I recently watched a TV programme about ‘the nature of reality’. One guy said that when you speed things up, as in a time lapse, “things become processes”. The backdrop to this conversation was a panorama of Central London. It got me visualizing a usual timelapse sequence – of cranes spinning wildly, of scaffolding suddenly appearing, and of a building growing inside; while the light and dark of days and nights come and go every second or so. To me, those sequences still show us ‘things’ (like cranes) as well as giving us a sense of processes (a building growing). So I then tried to visualize a longer and faster timelapse, where processes would have some ascendance over things. I imagined what 100 years shown in 10 seconds would look like. Whole buildings would disappear in an instant. Canary Wharf would just appear in maybe a second. But what would be much much much better, would be 1000 years in 10 seconds. Over the last 1,000 years, Central London has changed beyond all recognition. The changes would flow like waves maybe, whole districts flowing with changes. Maybe over the next 1,000 years London will change beyond all recognition again. Maybe our postmodern nostalgia will see us trying to hold on to the landmarks, like St Paul’s, The Houses of Parliament etc.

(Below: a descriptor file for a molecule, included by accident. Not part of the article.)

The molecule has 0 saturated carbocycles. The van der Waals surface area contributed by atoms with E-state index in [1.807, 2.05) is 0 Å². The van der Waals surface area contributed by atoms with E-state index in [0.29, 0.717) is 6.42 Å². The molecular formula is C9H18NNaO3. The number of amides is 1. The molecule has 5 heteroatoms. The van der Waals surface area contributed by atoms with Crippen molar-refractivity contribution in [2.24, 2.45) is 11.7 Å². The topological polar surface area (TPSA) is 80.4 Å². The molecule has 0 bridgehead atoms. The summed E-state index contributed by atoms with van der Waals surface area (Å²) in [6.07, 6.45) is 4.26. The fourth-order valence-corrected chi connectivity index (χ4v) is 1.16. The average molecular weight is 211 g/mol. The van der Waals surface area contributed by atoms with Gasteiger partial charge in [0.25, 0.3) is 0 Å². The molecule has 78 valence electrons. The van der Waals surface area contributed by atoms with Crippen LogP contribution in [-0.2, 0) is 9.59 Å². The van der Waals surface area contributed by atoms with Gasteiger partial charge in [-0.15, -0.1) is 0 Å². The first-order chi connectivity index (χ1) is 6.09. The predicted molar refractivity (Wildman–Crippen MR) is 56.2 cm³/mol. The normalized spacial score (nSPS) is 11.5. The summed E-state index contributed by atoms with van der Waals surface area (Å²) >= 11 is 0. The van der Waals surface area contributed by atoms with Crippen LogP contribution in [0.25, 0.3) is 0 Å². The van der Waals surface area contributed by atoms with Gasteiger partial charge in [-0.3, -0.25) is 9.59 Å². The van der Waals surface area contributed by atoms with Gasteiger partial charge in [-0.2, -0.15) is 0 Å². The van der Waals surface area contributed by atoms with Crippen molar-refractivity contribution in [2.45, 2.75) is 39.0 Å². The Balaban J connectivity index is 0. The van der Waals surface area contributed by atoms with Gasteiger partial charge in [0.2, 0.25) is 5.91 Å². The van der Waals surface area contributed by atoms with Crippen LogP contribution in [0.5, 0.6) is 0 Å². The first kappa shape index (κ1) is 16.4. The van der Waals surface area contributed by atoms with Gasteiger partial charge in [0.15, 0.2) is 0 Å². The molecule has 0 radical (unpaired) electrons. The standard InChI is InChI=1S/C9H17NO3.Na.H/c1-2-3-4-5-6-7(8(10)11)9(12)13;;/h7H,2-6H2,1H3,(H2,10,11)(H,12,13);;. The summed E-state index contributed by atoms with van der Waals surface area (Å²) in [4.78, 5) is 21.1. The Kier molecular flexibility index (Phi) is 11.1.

I’d love to get this idea in the air, and for someone to make a start on it. I mentioned it to Sarah and her brother Paul last week and they gave me strange looks. I mean, it doesn’t even sound feasible does it? If one person had a stint of 50 years at it, it would take 20 generations of photographers to see it through. Has anyone ever attempted a project like this? I can’t be the first to think of it. Photography as we know it might even seem old hat in 50 years. Anyway, I think it’s feasible. You’d just need to agree a landmark to shoot it from and for a person willing to take a shot every day or so.
Just thought I’d float it before looking up ‘very’ ‘long’ ‘timelapse’ on Google!
Here’s the longest timelapse I’ve found. 35 years in 10 seconds.